FIG. 16 shows a further embodiment of a base 412 according to the present invention. In particular, perch supports 450 are configured in an intricate design from pieces of metal wire.
It should be appreciated from the foregoing that the present invention may generally include decorative bird feeders that are adapted to be suspended from a support in a suspended state and are operative to store and to dispense a foodstuff to a bird. Such bird feeders may generally comprise a base, a container, a framework and a hanger assembly. While the preferred containers include a divergent side wall portion, it should be appreciated that other configurations of containers are contemplated where the framework is generally sized and adapted to surround at least a portion of the surrounding side wall of the container when the container is in the inverted orientation. Configurations contemplated include frameworks which may be secured or securable to various portions of the feeder, such as the base or the container.
It should additionally be apparent from the foregoing that the present invention lends itself to a method of feeding birds. In particular, a container may be at least partially filled through a mouth thereof with a foodstuff for a bird, such as a nectar solution for hummingbirds. The container may then be nested in a framework according to the present invention that is structured to contact the container at a plurality of points, as described above. In particular, the framework may be generally congruent with the first side wall portion of the container. A base as described above may thereafter be secured to the mouth of the container, such as by screwing the threading of the container into a threaded mount in the base. The base is preferably, sized to prevent removal of the framework, such that the framework becomes entrapped on the bird feeder when the base is secured to the mouth of the container. The container and framework may thereafter be inverted such that the base is located below the container whereby gravity conveys the foodstuff from the interior of the container through a passageway in the base. Finally, the framework may be suspended, such as by a hanger assembly, from a support such that the container and base are correspondingly suspended from the support in an inverted orientation.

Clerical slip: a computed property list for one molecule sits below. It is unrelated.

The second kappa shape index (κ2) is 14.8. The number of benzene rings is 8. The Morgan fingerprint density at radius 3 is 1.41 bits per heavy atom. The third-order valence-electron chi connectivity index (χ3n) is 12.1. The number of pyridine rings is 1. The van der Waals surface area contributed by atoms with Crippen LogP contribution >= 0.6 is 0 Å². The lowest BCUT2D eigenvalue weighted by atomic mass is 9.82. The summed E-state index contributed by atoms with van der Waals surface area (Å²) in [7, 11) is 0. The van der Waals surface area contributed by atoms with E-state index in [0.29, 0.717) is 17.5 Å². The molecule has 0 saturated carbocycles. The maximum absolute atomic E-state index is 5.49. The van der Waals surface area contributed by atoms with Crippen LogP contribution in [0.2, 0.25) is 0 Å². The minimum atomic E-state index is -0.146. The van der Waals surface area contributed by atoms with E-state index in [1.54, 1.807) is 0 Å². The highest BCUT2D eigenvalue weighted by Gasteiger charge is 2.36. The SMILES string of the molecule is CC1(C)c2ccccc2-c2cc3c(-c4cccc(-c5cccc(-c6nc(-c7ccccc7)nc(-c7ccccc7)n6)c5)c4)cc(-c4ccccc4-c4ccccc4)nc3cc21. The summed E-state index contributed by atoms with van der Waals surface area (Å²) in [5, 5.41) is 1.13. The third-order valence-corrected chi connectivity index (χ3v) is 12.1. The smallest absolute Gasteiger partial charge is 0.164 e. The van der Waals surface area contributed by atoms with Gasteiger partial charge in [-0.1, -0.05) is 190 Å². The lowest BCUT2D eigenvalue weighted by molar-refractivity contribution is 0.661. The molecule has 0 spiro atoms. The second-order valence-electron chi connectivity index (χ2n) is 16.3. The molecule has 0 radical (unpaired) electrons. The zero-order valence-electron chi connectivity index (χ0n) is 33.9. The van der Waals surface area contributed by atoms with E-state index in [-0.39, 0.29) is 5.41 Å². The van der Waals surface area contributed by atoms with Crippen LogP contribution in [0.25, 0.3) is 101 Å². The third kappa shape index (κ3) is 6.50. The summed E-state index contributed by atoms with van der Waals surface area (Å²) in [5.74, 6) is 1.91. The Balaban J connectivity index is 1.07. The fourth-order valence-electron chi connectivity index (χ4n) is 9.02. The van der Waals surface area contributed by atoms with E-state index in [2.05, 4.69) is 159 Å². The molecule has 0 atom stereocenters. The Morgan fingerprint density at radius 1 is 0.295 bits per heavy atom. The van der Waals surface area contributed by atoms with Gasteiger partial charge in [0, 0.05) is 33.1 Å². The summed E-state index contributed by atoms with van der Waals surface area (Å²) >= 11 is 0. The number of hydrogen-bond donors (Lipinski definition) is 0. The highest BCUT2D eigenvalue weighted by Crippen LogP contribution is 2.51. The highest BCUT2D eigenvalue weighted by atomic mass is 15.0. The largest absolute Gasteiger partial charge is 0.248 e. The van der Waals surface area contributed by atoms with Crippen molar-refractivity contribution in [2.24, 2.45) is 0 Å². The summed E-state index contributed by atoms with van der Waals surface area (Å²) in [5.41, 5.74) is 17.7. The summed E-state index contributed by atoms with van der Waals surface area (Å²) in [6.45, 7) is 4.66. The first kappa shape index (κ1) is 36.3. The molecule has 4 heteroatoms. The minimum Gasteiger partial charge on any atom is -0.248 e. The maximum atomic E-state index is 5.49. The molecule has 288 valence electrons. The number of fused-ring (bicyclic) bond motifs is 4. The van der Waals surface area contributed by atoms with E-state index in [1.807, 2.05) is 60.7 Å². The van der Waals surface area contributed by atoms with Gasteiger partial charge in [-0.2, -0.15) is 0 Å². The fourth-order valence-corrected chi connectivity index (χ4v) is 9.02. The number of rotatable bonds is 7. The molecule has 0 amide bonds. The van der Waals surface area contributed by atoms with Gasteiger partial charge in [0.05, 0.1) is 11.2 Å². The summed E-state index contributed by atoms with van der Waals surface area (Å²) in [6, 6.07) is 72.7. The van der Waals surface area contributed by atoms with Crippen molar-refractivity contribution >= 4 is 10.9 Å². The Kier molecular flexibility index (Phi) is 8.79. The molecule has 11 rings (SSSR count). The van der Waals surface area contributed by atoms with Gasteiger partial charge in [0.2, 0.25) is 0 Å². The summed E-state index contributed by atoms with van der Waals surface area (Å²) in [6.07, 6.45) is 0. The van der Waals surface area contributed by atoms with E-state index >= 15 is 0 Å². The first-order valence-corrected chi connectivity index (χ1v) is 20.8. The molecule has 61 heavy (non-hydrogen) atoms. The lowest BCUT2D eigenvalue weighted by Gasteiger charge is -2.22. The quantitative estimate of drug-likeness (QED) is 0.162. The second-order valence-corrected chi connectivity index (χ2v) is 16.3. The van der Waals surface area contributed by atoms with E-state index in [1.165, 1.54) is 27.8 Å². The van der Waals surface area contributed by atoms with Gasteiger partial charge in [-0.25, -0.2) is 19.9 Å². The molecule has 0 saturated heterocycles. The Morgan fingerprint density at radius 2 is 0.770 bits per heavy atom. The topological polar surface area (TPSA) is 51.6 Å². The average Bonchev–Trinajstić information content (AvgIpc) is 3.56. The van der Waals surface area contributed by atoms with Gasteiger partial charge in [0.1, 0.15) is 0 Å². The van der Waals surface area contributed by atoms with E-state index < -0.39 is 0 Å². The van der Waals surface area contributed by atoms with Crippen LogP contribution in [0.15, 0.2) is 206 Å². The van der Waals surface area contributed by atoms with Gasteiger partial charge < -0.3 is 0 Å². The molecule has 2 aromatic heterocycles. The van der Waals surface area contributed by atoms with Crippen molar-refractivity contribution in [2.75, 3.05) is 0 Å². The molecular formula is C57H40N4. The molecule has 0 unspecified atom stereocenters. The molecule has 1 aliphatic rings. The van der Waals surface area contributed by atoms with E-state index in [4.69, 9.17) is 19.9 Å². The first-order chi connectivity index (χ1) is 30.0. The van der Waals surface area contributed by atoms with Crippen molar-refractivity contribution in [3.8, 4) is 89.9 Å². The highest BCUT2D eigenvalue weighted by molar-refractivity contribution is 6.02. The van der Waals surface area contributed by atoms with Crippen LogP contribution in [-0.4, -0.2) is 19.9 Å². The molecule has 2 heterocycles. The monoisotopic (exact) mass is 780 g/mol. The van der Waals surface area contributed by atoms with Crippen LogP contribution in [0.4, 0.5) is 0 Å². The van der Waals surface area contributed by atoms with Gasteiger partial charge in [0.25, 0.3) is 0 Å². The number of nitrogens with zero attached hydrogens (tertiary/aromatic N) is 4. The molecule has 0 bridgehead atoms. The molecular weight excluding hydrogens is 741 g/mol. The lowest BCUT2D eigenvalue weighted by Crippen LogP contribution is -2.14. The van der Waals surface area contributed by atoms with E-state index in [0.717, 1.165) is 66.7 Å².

Accordingly, the present invention has been described with some degree of particularity directed to the exemplary embodiments of the present invention. It should be appreciated, though, that the present invention is defined by the following claims construed in light of the prior art so that modifications or changes may be made to the exemplary embodiments of the present invention without departing from the inventive concepts contained herein.
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|U.S. Classification||119/52.2, 119/57.8|
|Cooperative Classification||A01K39/0206, A01K39/012|
|Nov 27, 2000||AS||Assignment|
|Sep 13, 2005||AS||Assignment|
Owner name: ANTARES CAPITAL CORPORATION, AS AGENT, ILLINOIS
Free format text: SECURITY AGREEMENT;ASSIGNOR:PERKY-PET PRODUCTS, INC.;REEL/FRAME:016522/0639
Effective date: 20050819
|Jun 26, 2006||AS||Assignment|
Owner name: ALLIED CAPITAL CORPORATION, DISTRICT OF COLUMBIA
Free format text: SECURITY AGREEMENT;ASSIGNOR:PERKY-PET PRODUCTS, CO.;REEL/FRAME:018026/0350
Effective date: 20050819
|Sep 25, 2006||AS||Assignment|
Owner name: WOODSTREAM CORPORATION, PENNSYLVANIA
Free format text: ASSIGNMENT OF ASSIGNORS INTEREST;ASSIGNOR:PERKY-PET PRODUCTS CO.;REEL/FRAME:018303/0042
Effective date: 20060331
|Jun 11, 2007||FPAY||Fee payment|
Year of fee payment: 4
|Aug 30, 2007||AS||Assignment|
Owner name: WOODSTREAM CORPORATION (FORMERLY KNOWN AS PERKY-PE
Free format text: RELEASE BY SECURED PARTY;ASSIGNOR:ALLIED CAPITAL CORPORATION;REEL/FRAME:019767/0074
Effective date: 20070822
|Aug 31, 2007||AS||Assignment|
Owner name: ANTARES CAPITAL CORPORATION, AS AGENT,ILLINOIS
Free format text: SECURITY AGREEMENT;ASSIGNOR:WOODSTREAM CORPORATION;REEL/FRAME:019767/0341
Effective date: 20070822
|May 26, 2011||FPAY||Fee payment|
Year of fee payment: 8
|Mar 24, 2015||FPAY||Fee payment|
Year of fee payment: 12
|Jun 9, 2015||AS||Assignment|
Owner name: GENERAL ELECTRIC CAPITAL CORPORATION, AS COLLATERA
Free format text: SECURITY INTEREST;ASSIGNOR:WOODSTREAM CORPORATION;REEL/FRAME:035861/0104
Effective date: 20150529